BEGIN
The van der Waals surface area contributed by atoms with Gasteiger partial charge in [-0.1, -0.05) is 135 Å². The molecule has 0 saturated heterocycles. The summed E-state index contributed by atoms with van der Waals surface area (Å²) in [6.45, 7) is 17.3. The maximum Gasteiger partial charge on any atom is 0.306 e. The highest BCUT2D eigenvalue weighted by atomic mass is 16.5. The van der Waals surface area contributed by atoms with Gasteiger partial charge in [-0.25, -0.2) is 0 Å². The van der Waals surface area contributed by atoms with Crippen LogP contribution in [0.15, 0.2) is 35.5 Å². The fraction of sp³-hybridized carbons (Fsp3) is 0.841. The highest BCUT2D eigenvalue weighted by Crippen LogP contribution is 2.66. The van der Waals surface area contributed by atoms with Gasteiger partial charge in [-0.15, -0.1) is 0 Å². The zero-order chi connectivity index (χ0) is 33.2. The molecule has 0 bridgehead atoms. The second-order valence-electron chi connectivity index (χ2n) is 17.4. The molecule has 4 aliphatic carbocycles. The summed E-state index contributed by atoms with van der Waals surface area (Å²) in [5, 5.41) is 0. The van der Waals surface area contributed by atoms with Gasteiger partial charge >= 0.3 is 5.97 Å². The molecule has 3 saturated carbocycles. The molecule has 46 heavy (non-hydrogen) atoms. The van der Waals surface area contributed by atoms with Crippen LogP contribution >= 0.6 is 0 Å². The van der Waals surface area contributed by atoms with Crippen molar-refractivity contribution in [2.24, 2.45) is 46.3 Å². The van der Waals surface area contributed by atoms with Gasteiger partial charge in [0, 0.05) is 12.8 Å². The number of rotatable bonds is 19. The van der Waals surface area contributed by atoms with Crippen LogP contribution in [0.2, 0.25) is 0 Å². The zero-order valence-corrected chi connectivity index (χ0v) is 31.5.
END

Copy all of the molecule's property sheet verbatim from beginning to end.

The van der Waals surface area contributed by atoms with Gasteiger partial charge in [-0.1, -0.05) is 135 Å². The molecule has 0 saturated heterocycles. The summed E-state index contributed by atoms with van der Waals surface area (Å²) in [6.45, 7) is 17.3. The maximum Gasteiger partial charge on any atom is 0.306 e. The highest BCUT2D eigenvalue weighted by atomic mass is 16.5. The van der Waals surface area contributed by atoms with Gasteiger partial charge in [-0.25, -0.2) is 0 Å². The van der Waals surface area contributed by atoms with Crippen LogP contribution in [0.15, 0.2) is 35.5 Å². The fraction of sp³-hybridized carbons (Fsp3) is 0.841. The highest BCUT2D eigenvalue weighted by Crippen LogP contribution is 2.66. The van der Waals surface area contributed by atoms with Gasteiger partial charge in [-0.15, -0.1) is 0 Å². The zero-order chi connectivity index (χ0) is 33.2. The molecule has 0 bridgehead atoms. The second-order valence-electron chi connectivity index (χ2n) is 17.4. The molecule has 4 aliphatic carbocycles. The summed E-state index contributed by atoms with van der Waals surface area (Å²) in [5, 5.41) is 0. The van der Waals surface area contributed by atoms with Gasteiger partial charge >= 0.3 is 5.97 Å². The molecule has 3 saturated carbocycles. The molecule has 46 heavy (non-hydrogen) atoms. The van der Waals surface area contributed by atoms with Crippen LogP contribution >= 0.6 is 0 Å². The van der Waals surface area contributed by atoms with Crippen molar-refractivity contribution in [2.24, 2.45) is 46.3 Å². The van der Waals surface area contributed by atoms with Gasteiger partial charge in [0, 0.05) is 12.8 Å². The number of rotatable bonds is 19. The van der Waals surface area contributed by atoms with Crippen LogP contribution in [0.2, 0.25) is 0 Å². The zero-order valence-corrected chi connectivity index (χ0v) is 31.5.